This, I recognize, is a privilege I have as a professor. Elementary and high school teachers must adhere to coronavirus-adapted directives outlined by superintendents, which include, according to former colleagues of mine, posting lessons by 8 a.m. every morning and extending due dates so that students can complete assignments on their own time. Regardless of what grade you teach, shifting to distance learning is, in itself, inequitable. Not all students have internet access at home (some rely solely on school computers and WiFi), and even if they do, they might now be sharing that bandwidth with parents or siblings who are working from home, too. It’s the very reason why the Philadelphia School District has prohibited teachers from assigning required homework and distributing grades.
With a full week under their belts, my students seem to be adjusting fairly well. Ninety percent of them contributed to our first forum discussion, with multiple conversations sparked in various threads. So far, more than half of them (!) have watched the first video lecture for this week, which I sent out on Saturday evening. (They either think I’m a great prof, or have nothing else better to do. I’m going with the former.) They’ve been keeping an open line of communication with me, just like they have been this entire semester.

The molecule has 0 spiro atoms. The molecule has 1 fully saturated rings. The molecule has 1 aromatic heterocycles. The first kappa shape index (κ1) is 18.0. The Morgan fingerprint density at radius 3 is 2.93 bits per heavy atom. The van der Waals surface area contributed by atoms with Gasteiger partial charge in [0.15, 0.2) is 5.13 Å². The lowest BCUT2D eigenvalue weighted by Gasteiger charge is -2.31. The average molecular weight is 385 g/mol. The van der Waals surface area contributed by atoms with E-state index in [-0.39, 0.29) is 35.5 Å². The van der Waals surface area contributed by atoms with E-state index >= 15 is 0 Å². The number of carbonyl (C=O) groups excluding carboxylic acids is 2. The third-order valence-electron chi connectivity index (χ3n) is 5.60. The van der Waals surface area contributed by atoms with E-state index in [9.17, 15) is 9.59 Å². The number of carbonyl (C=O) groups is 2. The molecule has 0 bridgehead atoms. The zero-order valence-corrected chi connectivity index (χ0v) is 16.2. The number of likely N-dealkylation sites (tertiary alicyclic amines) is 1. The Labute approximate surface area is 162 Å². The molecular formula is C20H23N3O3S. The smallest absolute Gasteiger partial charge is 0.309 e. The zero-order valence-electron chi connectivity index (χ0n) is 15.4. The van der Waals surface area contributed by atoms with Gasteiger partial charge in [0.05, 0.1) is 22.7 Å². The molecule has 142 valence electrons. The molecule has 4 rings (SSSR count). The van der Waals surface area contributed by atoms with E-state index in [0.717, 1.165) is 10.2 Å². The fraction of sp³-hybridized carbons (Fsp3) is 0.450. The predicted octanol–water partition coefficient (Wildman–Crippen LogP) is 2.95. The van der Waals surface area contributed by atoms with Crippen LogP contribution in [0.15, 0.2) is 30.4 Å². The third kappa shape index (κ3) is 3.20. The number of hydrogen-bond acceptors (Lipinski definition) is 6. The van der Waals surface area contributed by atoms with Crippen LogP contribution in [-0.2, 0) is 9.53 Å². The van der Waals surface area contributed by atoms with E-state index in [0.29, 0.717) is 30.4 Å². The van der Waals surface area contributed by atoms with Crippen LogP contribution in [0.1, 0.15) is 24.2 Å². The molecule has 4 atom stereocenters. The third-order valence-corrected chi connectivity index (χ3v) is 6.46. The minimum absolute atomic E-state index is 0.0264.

But I do know that some students are struggling with this “new normal.” One of my students just returned from the Dominican Republic after burying a family member. She wasn’t able to fly back to the U.S. after her flights kept getting cancelled over and over, and was left scrambling to access WiFi so that she could send a quick apology to all her professors that she might be behind on assignments. (“Please do not fret,” I responded, “times are hard as it is.”) Plus, a number of my students work full-time jobs while being full-time students. On top of worrying over how they’ll keep up with academic deadlines at home, some of them are currently dealing with the added stress of being laid off. I’ve taken multiple Zoom calls already just to talk through their concerns and circumstances. While I don’t have all (or any of) the answers, the best things I can offer my students right now is my support, flexibility, and empathy.
I know that nothing about the current state of the world is normal, and yet, there exists within me this desire to provide some semblance of normalcy for my students and myself. Mostly, I want us all to not feel so alone. No, I’m not getting paid more for this extra labor, but to be honest, I knew long ago that money isn’t why teachers teach. When I record a video lecture, albeit in front of a webcam in my empty office, I am transported to my classroom, sitting among my intellectual and motivated students. When I read their responses to one another on our discussion forum, I remember their small-group conversations, alive with inquiry and curiosity, and feel comforted. While I recognize that we will never have the opportunity to learn face-to-face with one another again this semester — which to me, is the biggest loss — I also believe we can still be co-creators of our learning these next five weeks, even from afar.
Virtual or not, teachers and students alike are adapting the best we can. That, to me, deserves an A+.